It began with the fact that I was feeling scattered and my vipassana practice was going through a rough patch. There were looming deadlines, not enough time for myself or anyone else and a general feeling of being overwhelmed. Type A patterns return to haunt you unexpectedly when stress sets in and I was trying to speed things up when I should have been slowing down. An impossible task!
I turned to my favourite Buddhist monk Thich Nhat Han. It is helpful to have a library of go – to teachers when things go off course. Thich Nhat Han is a well-known figure in the world of meditation and his gentle voice comes through the pages of his books quite clearly. One of his meditation exercises is to have mindful days where you slow down everything to be in the moment and every task is a meditation practice. This can actually be tougher than sitting on a cushion because the tendency is to speed up to finish a task. And then there is that smart phone!
I started with the simplest thing–breakfast. Instead of rushing it I tried to slow it down. Correction – it meant cheating my mind into slowing down. You’ve got to have a strategy to beat your clever mind.
Fried egg on toast with Kashmiri saffron and paprika, @geetaslistI started buying unsliced bread–you automatically slow down when you have to slice bread before making toast. My breakfast staple of one boiled egg was no longer boiled randomly. I let it reach boiling point and switched it off to rest for six minutes as prescribed by top chefs. Six minutes of watching an egg rest is quite meditative though there are times you want to scream. I like to believe it was a calmer cooler egg when I peeled it. I pulled out my marble mortar and pestle to crush two pepper corns to sprinkle on the boiled egg and watching each corn burst open to release its strong fragrance became my favourite part of the breakfast ritual.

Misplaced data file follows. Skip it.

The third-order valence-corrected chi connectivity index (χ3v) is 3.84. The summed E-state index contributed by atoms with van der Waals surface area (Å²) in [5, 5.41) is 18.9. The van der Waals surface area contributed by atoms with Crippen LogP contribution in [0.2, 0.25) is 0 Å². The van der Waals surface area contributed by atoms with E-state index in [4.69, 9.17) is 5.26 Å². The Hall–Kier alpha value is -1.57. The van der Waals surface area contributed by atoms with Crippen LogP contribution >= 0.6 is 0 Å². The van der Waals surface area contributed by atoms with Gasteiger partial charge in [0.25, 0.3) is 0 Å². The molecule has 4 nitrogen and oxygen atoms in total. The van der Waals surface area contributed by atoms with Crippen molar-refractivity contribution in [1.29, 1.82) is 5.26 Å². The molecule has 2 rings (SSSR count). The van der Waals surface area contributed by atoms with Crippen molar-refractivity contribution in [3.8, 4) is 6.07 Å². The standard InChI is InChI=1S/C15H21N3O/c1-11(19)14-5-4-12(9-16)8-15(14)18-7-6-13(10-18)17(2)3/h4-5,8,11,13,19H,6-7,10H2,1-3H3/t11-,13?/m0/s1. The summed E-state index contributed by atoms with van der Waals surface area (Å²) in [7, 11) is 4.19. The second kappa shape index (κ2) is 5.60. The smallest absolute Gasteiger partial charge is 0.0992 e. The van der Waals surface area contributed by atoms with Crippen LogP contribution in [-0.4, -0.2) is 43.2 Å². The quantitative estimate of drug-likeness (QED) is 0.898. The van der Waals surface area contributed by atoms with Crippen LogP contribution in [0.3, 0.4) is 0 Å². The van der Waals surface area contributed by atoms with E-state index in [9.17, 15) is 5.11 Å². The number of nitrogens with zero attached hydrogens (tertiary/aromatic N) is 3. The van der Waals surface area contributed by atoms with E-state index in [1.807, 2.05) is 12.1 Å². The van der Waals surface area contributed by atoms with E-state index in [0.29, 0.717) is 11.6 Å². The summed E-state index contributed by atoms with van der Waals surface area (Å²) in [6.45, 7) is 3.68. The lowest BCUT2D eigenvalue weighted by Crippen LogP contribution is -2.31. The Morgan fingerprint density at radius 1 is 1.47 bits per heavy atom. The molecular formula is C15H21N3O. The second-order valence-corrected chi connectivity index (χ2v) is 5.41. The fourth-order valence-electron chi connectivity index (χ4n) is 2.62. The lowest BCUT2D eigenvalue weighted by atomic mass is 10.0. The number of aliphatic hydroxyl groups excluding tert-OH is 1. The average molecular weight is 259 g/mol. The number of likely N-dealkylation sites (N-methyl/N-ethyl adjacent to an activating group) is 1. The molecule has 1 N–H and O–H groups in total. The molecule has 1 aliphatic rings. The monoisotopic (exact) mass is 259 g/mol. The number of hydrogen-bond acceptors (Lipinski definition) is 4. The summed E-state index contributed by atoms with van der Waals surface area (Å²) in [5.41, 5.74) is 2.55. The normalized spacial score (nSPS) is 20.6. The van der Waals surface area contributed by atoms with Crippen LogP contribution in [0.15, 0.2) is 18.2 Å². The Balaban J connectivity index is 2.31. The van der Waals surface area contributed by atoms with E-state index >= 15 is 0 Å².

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Then I found ways to decorate the toast. A slice of avocado or tomato, some micro greens washed and gently placed over. The day I took fifteen minutes to place each micro green on the toast was a triumph of concentration and silence. A strange in- the- moment but –not- of -the moment experience. I had actually slowed down.
When you take that time to assemble something you can’t just gobble it up on the fly. So eating became a slow gentle exercise too. And as breakfast became a daily practice I segued into the world of washing, cleaning and chopping vegetables. I think those dancing micro greens did it!
Mumbai’s famous Eggs Kejriwal, @geetaslist The kitchen has never been my core competence but I stuck with it. Getting the vegetables out. Washing them, rinsing them in vinegar, using a salad spinner to dry the greens. When you choose, clean, chop, cook, you notice the details. You watch the colors change as vegetables steam or simmer gently. A medley of colours. Massaging kale turns it into emerald green as it releases it oils. Each carrot shaving forms artistic whorls as it falls onto the chopping board and it seems a shame to toss it. The veins of Swiss chard look human. Fresh water chestnuts are almost painterly to look at but a pain to clean. Bell peppers are a coulourful lark. But most important the vegetables fresh, washed, clean and full of life looked so pretty it seemed a shame to change their colour with frying, heavy spices or oil. It changed my cooking style completely. Suddenly I was eating better. I was getting full, eating less. I lost a couple of kilos though I never intended to.
I started enjoying my own cooking. My morning hour began to spill over into other things.
Clarity comes when you slow down. Not the “let me make important life decisions and be successful ” kind of clarity but a quiet private clarity where you look inside, no explanations needed.
Gunpowder Scrambled Egg on Khakra toast, @geetaslistIt isn’t easy and it is time consuming. There is a tendency to multi-task because that is quicker. Sometimes it is just plain boring. But I now approach my desk with greater calm, my thinking is clearer and I don’t crave a mid morning snack or coffee at 11 am. Slowing down has made me more efficient and definitely healthier!
Geeta Rao has been Regional Creative Director at Ogilvy, and Beauty Director at Vogue India. She is now an influencer/blogger and brand story teller. Her social media handle is @geetaslist